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workforce development

For nearly 15 years, the public workforce system has been governed by the Workforce Investment Act (WIA) of 1998. Designed to knit together fragmented programs established during the previous 60 years, WIA was regarded as a necessary and legitimate next step in creating a system that would “consolidate, coordinate and improve employment, training, literacy and vocational rehabilitation programs in the United States” (WIA, 1998).

The intention of this report is to start a conversation about a different question, one that is bigger and more appropriate for the times. Rather than tinkering around the edges, wondering how we can become more efficient or more productive, we want to ask something bigger and bolder: What would a 21st Century workforce system look like if we built it for today’s economy, using today’s tools and processes? More to the point, In the new economy, where and how can the public workforce system add true and targeted value?

2012
Kathy Krepcio and Michele M. Martin
John J. Heldrich Center for Workforce Development

The U.S. economy will emerge from the Great Recession radically transformed from what it was a generation ago. Changes are afoot affecting which occupations and industry sectors will produce employment growth, as well as what education credentials, competencies, and skills will be required to do those jobs.

Community colleges already take steps to address the workforce needs of local employers, but their efforts often are hampered by a lack of detailed, up-to-date information about occupations and skills in demand. A promising, yet still-evolving solution to that problem can be found within the large pool of job openings posted on the Internet.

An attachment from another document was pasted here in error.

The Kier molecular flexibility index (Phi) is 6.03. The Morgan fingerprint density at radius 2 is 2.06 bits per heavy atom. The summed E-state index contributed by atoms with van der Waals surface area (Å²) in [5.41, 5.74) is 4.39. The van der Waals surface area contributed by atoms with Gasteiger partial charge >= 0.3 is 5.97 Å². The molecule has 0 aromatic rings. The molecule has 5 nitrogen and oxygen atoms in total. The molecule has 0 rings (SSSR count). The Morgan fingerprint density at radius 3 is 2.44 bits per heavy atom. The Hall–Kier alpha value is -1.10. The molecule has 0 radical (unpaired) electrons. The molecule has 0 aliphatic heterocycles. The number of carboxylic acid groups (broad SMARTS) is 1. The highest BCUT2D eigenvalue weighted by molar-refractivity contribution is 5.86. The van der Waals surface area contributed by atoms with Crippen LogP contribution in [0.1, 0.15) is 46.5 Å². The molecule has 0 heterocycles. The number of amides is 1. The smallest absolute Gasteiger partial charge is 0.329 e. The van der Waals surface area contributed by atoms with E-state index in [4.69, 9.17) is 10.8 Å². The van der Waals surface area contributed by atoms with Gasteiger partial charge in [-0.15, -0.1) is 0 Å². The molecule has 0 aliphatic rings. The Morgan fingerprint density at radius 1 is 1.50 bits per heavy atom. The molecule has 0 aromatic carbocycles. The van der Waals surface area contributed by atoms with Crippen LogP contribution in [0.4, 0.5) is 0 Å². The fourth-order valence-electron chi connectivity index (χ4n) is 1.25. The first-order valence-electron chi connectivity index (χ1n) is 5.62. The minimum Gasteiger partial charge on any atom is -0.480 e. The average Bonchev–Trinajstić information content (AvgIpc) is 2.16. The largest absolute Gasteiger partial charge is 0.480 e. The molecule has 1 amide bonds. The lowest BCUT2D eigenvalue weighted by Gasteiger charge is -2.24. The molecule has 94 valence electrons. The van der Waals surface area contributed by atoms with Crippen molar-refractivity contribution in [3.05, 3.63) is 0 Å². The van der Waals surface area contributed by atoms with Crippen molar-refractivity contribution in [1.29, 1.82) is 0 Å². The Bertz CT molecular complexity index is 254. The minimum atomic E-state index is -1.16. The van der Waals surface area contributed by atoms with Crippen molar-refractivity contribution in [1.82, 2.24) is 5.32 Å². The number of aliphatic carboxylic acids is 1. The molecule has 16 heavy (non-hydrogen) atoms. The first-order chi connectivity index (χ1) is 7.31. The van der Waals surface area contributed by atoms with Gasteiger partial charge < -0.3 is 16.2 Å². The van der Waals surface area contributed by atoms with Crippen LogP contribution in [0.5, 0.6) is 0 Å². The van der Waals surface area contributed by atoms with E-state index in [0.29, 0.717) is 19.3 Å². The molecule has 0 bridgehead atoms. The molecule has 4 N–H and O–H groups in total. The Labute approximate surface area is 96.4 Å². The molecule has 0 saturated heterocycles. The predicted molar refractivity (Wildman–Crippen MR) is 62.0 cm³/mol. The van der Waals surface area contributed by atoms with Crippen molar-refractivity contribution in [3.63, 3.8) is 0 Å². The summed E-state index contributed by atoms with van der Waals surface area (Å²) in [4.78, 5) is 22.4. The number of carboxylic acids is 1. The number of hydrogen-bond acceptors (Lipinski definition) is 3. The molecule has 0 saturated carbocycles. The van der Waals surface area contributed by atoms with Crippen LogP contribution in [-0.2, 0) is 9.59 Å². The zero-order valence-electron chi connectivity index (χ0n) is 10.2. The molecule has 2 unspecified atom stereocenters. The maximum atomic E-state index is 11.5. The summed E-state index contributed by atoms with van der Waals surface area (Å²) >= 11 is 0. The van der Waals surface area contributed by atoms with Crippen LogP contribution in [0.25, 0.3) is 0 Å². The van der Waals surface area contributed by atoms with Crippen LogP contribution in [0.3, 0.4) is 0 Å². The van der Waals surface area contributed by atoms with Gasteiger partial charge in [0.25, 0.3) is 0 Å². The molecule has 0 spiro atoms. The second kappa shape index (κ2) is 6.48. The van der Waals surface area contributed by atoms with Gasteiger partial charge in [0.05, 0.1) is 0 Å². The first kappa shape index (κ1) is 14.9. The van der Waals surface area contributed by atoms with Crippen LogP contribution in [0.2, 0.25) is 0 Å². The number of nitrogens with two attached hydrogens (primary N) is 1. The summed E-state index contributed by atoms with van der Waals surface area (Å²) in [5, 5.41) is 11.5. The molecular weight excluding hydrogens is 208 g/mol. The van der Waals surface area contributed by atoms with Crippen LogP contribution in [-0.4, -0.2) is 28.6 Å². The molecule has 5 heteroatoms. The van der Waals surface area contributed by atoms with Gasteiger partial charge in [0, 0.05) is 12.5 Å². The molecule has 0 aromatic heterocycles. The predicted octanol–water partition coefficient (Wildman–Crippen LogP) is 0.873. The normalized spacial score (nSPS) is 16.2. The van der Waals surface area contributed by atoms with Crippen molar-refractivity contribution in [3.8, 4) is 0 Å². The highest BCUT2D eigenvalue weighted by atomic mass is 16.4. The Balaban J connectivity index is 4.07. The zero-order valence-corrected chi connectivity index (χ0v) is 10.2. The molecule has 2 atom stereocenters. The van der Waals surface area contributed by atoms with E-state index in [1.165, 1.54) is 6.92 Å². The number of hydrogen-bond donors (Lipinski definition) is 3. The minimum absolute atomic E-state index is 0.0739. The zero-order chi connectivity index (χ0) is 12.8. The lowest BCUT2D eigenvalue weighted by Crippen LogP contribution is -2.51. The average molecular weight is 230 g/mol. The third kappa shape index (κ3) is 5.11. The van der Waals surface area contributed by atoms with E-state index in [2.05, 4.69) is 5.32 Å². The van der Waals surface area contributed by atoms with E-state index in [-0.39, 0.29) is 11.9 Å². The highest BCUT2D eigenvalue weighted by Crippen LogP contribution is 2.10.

This paper discusses new sophisticated “spidering” and artificial intelligence technologies that can aggregate and analyze these online job ads and provide a more comprehensive, “real-time” source of information about the hiring and skill needs of local employers. If proven accurate and reliable, analyses of online job ads could complement traditional ways that community colleges determine labor market demand for program and course offerings.

2011
David Altstadt
Jobs for the Future

This paper discusses the importance of effective training and workforce development programs as part of a broader strategy to increase the competitiveness of American workers. Although rapid technological change and increasing global competition have delivered great economic benefits to the U.S. economy overall, the development of new and more productive industries has caused some Americans to experience significant declines in their earnings and job prospects; the Great Recession exacerbated these longer-term trends. Workers with less education and those who have been displaced from long-tenured jobs face particular challenges, and effective job training programs are an important component of policies to help these workers.

The Hamilton Project proposes two general principles that can guide policy-makers in improving training programs to aid American workers:

1) Training funds should be directed to programs with a track record of success in improving earnings for the specific target population and to those workers who can benefit the most from those programs; and